Find dinner in your own back yard
by Jaclyn Witherly
Sometimes dinner can be discovered right in our own backyards.
That’s what Michele Buckley realized just as Thanksgiving was wrapping up. She was outside, near Buckhorn, when she came across a very large puffball mushroom.
While many wild mushrooms are poisonous, the puffball has some distinguishing features and is completely edible.
All puffballs don’t have an open cap with spore-bearing gills; spores are inside the actual body. Most puffballs aren’t poisonous, but some look very similar to deadly ones such as the young agarics, the amanitas, the death cap and the destroying angel mushroom.
It is recommended to cut any large mushroom found in the wild in half, and if it has white flesh inside, it is safe to eat.
“The only reason I knew what it was is because of my dad, Brian. He’s an avid outdoorsman and hunter as well,” Buckley explained. “We always try to find seasonal wild treats such as fiddle heads, ramps and puffballs when we are out in the woods.”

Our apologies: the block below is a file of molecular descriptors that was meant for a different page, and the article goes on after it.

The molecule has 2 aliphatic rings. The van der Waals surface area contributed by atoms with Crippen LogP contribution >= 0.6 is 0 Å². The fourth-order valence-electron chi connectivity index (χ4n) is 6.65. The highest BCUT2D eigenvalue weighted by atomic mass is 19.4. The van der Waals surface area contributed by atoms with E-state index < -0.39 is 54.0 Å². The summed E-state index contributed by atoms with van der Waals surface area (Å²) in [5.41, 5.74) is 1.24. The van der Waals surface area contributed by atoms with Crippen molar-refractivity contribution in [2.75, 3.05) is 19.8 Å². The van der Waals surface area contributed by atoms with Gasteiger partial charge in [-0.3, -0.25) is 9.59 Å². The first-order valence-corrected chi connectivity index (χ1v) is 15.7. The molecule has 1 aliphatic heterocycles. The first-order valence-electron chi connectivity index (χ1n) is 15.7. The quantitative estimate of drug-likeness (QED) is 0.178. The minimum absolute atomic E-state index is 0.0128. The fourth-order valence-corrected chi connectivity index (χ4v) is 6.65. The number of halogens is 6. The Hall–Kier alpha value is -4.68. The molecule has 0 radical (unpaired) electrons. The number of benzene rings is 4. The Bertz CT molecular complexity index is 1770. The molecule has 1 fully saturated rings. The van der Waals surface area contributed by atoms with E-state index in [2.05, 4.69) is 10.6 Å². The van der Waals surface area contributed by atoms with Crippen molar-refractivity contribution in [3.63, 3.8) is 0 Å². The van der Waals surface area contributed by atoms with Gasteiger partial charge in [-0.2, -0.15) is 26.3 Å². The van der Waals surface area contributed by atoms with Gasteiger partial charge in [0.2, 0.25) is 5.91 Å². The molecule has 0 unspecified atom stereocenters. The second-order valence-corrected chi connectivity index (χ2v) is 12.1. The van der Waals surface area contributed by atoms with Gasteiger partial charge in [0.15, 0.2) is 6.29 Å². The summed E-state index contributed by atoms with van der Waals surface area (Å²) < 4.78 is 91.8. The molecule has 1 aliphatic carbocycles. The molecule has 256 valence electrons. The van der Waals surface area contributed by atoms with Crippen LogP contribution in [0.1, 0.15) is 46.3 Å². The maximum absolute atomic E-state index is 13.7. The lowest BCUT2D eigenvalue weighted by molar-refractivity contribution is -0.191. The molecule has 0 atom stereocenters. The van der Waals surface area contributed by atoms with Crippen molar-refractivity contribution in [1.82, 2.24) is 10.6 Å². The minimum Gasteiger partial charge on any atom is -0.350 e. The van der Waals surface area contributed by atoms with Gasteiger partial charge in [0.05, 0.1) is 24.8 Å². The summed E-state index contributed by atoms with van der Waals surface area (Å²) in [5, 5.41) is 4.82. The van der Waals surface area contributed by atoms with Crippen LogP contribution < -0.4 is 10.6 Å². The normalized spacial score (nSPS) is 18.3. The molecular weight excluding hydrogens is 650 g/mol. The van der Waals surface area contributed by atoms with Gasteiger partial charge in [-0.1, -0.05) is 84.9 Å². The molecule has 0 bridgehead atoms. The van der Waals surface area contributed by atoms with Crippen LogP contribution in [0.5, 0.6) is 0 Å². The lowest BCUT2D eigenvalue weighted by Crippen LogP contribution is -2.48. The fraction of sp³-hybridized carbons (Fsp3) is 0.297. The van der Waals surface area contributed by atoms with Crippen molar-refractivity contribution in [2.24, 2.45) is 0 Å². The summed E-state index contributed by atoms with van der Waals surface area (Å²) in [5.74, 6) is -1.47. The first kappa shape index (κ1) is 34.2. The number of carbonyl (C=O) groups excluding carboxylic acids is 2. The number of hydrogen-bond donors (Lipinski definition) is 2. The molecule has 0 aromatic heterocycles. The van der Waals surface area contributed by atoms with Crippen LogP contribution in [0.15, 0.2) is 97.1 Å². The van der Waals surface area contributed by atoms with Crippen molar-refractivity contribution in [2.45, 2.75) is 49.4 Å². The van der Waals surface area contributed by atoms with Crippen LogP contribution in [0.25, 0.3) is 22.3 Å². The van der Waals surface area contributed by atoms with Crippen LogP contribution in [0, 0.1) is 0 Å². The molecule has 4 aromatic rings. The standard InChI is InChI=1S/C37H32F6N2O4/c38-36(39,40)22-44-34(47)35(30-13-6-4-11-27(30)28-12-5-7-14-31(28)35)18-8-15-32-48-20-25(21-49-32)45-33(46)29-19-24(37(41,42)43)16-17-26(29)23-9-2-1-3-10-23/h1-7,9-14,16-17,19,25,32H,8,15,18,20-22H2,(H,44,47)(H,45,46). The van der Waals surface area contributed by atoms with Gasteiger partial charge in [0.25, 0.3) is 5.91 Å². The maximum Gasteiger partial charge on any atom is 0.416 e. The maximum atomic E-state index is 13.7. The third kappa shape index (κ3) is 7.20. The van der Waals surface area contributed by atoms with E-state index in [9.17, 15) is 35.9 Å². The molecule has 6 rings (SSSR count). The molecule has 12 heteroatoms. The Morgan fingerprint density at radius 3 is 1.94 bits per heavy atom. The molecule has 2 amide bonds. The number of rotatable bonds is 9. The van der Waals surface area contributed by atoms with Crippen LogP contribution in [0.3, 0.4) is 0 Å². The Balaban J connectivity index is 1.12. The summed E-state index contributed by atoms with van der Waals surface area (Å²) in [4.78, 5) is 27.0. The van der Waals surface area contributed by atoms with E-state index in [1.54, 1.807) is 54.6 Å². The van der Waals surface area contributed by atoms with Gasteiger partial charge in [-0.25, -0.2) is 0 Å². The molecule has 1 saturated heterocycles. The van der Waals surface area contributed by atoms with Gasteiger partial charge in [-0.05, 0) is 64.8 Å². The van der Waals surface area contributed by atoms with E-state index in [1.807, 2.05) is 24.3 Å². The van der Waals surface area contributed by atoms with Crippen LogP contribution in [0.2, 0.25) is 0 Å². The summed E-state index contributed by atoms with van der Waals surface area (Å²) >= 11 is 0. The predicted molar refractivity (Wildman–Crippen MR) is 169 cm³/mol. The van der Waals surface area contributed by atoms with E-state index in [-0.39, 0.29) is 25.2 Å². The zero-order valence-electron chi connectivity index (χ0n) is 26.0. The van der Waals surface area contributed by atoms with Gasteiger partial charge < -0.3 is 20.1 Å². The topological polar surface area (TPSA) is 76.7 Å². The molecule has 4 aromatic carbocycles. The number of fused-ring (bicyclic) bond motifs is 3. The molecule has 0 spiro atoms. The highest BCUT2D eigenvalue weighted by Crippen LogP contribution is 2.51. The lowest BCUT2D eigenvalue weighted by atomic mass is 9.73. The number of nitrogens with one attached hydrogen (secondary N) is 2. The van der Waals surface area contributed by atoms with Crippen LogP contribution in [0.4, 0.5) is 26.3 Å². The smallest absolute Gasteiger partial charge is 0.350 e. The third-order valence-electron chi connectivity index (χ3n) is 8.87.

The giant puffball can grow as big as a foot long and is pretty simple to recognize. If it is found before the spores have formed, and the flesh is still white inside, it is safe, and delicious to eat.
“It grows in the woods and meadows in late summer, early autumn in the area so I was pleasantly surprised to find it this late in the season. It was a very decent size!” expressed Buckley.
She sliced it up and traded half for leftover turkey and fried the other half for herself. Mushrooms are versatile and can be added to countless recipes. Buckley says she even fried a huge slice and enjoyed it on a hamburger bun.
Mushrooms are quite nutritious, as well as delicious and are even better when they are discovered by accident.
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